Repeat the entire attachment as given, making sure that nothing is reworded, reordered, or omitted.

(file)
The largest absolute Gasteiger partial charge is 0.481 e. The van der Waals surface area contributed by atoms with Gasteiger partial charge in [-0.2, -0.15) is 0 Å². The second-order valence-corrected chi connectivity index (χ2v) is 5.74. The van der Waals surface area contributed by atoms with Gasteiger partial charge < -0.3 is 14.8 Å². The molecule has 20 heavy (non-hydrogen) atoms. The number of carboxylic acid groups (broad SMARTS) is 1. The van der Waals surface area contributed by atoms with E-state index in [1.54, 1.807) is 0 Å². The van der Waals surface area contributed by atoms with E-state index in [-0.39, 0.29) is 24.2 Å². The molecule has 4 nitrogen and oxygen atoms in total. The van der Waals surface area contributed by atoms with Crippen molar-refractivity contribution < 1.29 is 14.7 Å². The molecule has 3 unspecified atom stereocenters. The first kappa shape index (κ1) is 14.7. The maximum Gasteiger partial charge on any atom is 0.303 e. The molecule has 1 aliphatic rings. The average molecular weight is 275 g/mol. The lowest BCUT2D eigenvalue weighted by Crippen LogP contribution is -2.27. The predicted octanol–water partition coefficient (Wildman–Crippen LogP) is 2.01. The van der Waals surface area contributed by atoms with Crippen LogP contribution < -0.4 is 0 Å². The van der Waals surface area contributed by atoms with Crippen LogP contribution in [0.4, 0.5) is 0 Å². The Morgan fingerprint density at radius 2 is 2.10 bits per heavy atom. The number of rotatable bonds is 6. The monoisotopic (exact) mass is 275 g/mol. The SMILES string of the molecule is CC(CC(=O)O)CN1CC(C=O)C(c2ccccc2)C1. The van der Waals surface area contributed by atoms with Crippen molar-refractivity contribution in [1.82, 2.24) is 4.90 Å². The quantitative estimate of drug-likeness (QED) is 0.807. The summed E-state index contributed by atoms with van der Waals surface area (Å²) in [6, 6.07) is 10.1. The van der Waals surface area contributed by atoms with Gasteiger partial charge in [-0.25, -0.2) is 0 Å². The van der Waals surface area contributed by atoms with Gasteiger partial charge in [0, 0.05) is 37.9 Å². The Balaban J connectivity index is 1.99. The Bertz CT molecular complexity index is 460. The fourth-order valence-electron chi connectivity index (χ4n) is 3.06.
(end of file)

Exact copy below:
The largest absolute Gasteiger partial charge is 0.481 e. The van der Waals surface area contributed by atoms with Gasteiger partial charge in [-0.2, -0.15) is 0 Å². The second-order valence-corrected chi connectivity index (χ2v) is 5.74. The van der Waals surface area contributed by atoms with Gasteiger partial charge < -0.3 is 14.8 Å². The molecule has 20 heavy (non-hydrogen) atoms. The number of carboxylic acid groups (broad SMARTS) is 1. The van der Waals surface area contributed by atoms with E-state index in [1.54, 1.807) is 0 Å². The van der Waals surface area contributed by atoms with E-state index in [-0.39, 0.29) is 24.2 Å². The molecule has 4 nitrogen and oxygen atoms in total. The van der Waals surface area contributed by atoms with Crippen molar-refractivity contribution < 1.29 is 14.7 Å². The molecule has 3 unspecified atom stereocenters. The first kappa shape index (κ1) is 14.7. The maximum Gasteiger partial charge on any atom is 0.303 e. The molecule has 1 aliphatic rings. The average molecular weight is 275 g/mol. The lowest BCUT2D eigenvalue weighted by Crippen LogP contribution is -2.27. The predicted octanol–water partition coefficient (Wildman–Crippen LogP) is 2.01. The van der Waals surface area contributed by atoms with Crippen LogP contribution < -0.4 is 0 Å². The van der Waals surface area contributed by atoms with Crippen LogP contribution in [0.4, 0.5) is 0 Å². The Morgan fingerprint density at radius 2 is 2.10 bits per heavy atom. The number of rotatable bonds is 6. The monoisotopic (exact) mass is 275 g/mol. The SMILES string of the molecule is CC(CC(=O)O)CN1CC(C=O)C(c2ccccc2)C1. The van der Waals surface area contributed by atoms with Crippen molar-refractivity contribution in [1.82, 2.24) is 4.90 Å². The quantitative estimate of drug-likeness (QED) is 0.807. The summed E-state index contributed by atoms with van der Waals surface area (Å²) in [6, 6.07) is 10.1. The van der Waals surface area contributed by atoms with Gasteiger partial charge in [-0.25, -0.2) is 0 Å². The van der Waals surface area contributed by atoms with Gasteiger partial charge in [0, 0.05) is 37.9 Å². The Balaban J connectivity index is 1.99. The Bertz CT molecular complexity index is 460. The fourth-order valence-electron chi connectivity index (χ4n) is 3.06.